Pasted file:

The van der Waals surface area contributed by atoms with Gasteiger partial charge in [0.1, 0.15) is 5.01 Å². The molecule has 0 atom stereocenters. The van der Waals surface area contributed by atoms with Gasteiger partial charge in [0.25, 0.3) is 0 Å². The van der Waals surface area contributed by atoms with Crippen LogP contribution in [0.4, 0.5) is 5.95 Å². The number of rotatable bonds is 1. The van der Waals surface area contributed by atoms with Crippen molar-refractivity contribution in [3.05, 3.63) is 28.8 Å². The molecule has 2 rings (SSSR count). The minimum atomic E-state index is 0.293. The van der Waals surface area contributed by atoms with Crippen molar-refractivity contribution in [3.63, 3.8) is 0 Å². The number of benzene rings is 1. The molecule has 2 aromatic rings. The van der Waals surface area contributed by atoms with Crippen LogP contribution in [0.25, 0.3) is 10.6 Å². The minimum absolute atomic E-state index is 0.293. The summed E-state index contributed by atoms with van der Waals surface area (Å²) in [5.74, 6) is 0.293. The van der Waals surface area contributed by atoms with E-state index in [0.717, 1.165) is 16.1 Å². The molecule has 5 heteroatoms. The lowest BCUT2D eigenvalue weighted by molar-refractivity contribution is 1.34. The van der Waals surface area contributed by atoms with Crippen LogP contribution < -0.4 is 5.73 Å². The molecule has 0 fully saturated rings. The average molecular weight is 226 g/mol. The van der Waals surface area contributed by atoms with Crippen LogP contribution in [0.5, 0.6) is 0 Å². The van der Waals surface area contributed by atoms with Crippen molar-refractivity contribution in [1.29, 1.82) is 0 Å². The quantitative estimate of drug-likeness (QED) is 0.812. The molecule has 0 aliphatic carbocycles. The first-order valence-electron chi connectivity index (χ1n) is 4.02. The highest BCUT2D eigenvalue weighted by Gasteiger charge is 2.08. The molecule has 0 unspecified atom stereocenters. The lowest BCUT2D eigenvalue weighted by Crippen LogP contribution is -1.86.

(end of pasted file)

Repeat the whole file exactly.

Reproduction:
The van der Waals surface area contributed by atoms with Gasteiger partial charge in [0.1, 0.15) is 5.01 Å². The molecule has 0 atom stereocenters. The van der Waals surface area contributed by atoms with Gasteiger partial charge in [0.25, 0.3) is 0 Å². The van der Waals surface area contributed by atoms with Crippen LogP contribution in [0.4, 0.5) is 5.95 Å². The number of rotatable bonds is 1. The van der Waals surface area contributed by atoms with Crippen molar-refractivity contribution in [3.05, 3.63) is 28.8 Å². The molecule has 2 rings (SSSR count). The minimum atomic E-state index is 0.293. The van der Waals surface area contributed by atoms with Crippen molar-refractivity contribution in [3.63, 3.8) is 0 Å². The number of benzene rings is 1. The molecule has 2 aromatic rings. The van der Waals surface area contributed by atoms with Crippen LogP contribution in [0.25, 0.3) is 10.6 Å². The minimum absolute atomic E-state index is 0.293. The summed E-state index contributed by atoms with van der Waals surface area (Å²) in [5.74, 6) is 0.293. The van der Waals surface area contributed by atoms with E-state index in [0.717, 1.165) is 16.1 Å². The molecule has 5 heteroatoms. The lowest BCUT2D eigenvalue weighted by molar-refractivity contribution is 1.34. The van der Waals surface area contributed by atoms with Crippen LogP contribution < -0.4 is 5.73 Å². The molecule has 0 fully saturated rings. The average molecular weight is 226 g/mol. The van der Waals surface area contributed by atoms with Crippen LogP contribution in [0.5, 0.6) is 0 Å². The van der Waals surface area contributed by atoms with Crippen molar-refractivity contribution in [1.29, 1.82) is 0 Å². The quantitative estimate of drug-likeness (QED) is 0.812. The molecule has 0 aliphatic carbocycles. The first-order valence-electron chi connectivity index (χ1n) is 4.02. The highest BCUT2D eigenvalue weighted by Gasteiger charge is 2.08. The molecule has 0 unspecified atom stereocenters. The lowest BCUT2D eigenvalue weighted by Crippen LogP contribution is -1.86.